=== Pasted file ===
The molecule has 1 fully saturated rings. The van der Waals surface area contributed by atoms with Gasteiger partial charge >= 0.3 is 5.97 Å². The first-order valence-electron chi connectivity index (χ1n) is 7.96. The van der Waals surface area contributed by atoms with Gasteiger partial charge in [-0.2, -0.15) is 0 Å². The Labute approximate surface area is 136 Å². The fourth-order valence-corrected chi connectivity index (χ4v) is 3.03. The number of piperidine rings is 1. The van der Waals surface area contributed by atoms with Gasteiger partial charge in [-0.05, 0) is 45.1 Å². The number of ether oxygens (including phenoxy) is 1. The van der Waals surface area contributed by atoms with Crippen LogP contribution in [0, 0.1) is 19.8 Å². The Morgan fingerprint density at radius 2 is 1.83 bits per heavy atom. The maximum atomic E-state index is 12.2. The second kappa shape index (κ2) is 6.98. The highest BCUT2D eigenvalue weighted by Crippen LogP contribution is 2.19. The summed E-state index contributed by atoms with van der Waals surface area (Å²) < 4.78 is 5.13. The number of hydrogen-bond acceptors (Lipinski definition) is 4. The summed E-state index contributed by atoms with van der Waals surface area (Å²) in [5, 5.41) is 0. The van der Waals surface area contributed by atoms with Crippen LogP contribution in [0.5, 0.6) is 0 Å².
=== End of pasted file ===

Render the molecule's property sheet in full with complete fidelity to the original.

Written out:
The molecule has 1 fully saturated rings. The van der Waals surface area contributed by atoms with Gasteiger partial charge >= 0.3 is 5.97 Å². The first-order valence-electron chi connectivity index (χ1n) is 7.96. The van der Waals surface area contributed by atoms with Gasteiger partial charge in [-0.2, -0.15) is 0 Å². The Labute approximate surface area is 136 Å². The fourth-order valence-corrected chi connectivity index (χ4v) is 3.03. The number of piperidine rings is 1. The van der Waals surface area contributed by atoms with Gasteiger partial charge in [-0.05, 0) is 45.1 Å². The number of ether oxygens (including phenoxy) is 1. The van der Waals surface area contributed by atoms with Crippen LogP contribution in [0, 0.1) is 19.8 Å². The Morgan fingerprint density at radius 2 is 1.83 bits per heavy atom. The maximum atomic E-state index is 12.2. The second kappa shape index (κ2) is 6.98. The highest BCUT2D eigenvalue weighted by Crippen LogP contribution is 2.19. The summed E-state index contributed by atoms with van der Waals surface area (Å²) < 4.78 is 5.13. The number of hydrogen-bond acceptors (Lipinski definition) is 4. The summed E-state index contributed by atoms with van der Waals surface area (Å²) in [5, 5.41) is 0. The van der Waals surface area contributed by atoms with Crippen LogP contribution in [0.5, 0.6) is 0 Å².